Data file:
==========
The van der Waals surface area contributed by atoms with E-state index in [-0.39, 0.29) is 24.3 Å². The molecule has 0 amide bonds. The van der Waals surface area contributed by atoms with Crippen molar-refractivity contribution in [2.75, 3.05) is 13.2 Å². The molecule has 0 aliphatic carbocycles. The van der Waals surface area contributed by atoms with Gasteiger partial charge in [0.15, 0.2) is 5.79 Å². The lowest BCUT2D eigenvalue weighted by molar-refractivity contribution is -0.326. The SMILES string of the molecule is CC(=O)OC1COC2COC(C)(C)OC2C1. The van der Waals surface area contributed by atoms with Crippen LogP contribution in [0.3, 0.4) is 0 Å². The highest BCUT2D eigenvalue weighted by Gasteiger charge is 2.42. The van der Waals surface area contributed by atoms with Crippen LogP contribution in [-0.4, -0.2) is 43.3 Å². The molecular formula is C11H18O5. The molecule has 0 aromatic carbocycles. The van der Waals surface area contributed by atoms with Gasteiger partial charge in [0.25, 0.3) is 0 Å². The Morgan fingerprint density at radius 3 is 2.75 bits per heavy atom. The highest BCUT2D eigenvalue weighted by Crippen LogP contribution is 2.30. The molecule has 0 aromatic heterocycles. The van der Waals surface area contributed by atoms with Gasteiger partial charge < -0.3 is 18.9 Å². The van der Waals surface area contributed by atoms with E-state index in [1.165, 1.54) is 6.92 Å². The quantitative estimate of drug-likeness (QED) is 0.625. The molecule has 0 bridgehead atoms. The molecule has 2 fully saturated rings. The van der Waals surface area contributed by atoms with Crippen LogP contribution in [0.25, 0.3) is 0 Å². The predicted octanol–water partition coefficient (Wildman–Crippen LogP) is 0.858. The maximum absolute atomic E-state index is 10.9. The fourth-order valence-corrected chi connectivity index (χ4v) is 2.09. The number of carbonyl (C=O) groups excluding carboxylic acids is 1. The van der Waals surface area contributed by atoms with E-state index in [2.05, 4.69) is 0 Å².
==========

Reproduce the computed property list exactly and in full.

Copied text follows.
The van der Waals surface area contributed by atoms with E-state index in [-0.39, 0.29) is 24.3 Å². The molecule has 0 amide bonds. The van der Waals surface area contributed by atoms with Crippen molar-refractivity contribution in [2.75, 3.05) is 13.2 Å². The molecule has 0 aliphatic carbocycles. The van der Waals surface area contributed by atoms with Gasteiger partial charge in [0.15, 0.2) is 5.79 Å². The lowest BCUT2D eigenvalue weighted by molar-refractivity contribution is -0.326. The SMILES string of the molecule is CC(=O)OC1COC2COC(C)(C)OC2C1. The van der Waals surface area contributed by atoms with Crippen LogP contribution in [0.3, 0.4) is 0 Å². The highest BCUT2D eigenvalue weighted by Gasteiger charge is 2.42. The van der Waals surface area contributed by atoms with Crippen LogP contribution in [-0.4, -0.2) is 43.3 Å². The molecular formula is C11H18O5. The molecule has 0 aromatic carbocycles. The van der Waals surface area contributed by atoms with Gasteiger partial charge in [0.25, 0.3) is 0 Å². The Morgan fingerprint density at radius 3 is 2.75 bits per heavy atom. The highest BCUT2D eigenvalue weighted by Crippen LogP contribution is 2.30. The molecule has 0 aromatic heterocycles. The van der Waals surface area contributed by atoms with Gasteiger partial charge < -0.3 is 18.9 Å². The van der Waals surface area contributed by atoms with E-state index in [1.165, 1.54) is 6.92 Å². The quantitative estimate of drug-likeness (QED) is 0.625. The molecule has 0 bridgehead atoms. The molecule has 2 fully saturated rings. The van der Waals surface area contributed by atoms with Crippen LogP contribution in [0.25, 0.3) is 0 Å². The predicted octanol–water partition coefficient (Wildman–Crippen LogP) is 0.858. The maximum absolute atomic E-state index is 10.9. The fourth-order valence-corrected chi connectivity index (χ4v) is 2.09. The number of carbonyl (C=O) groups excluding carboxylic acids is 1. The van der Waals surface area contributed by atoms with E-state index in [2.05, 4.69) is 0 Å².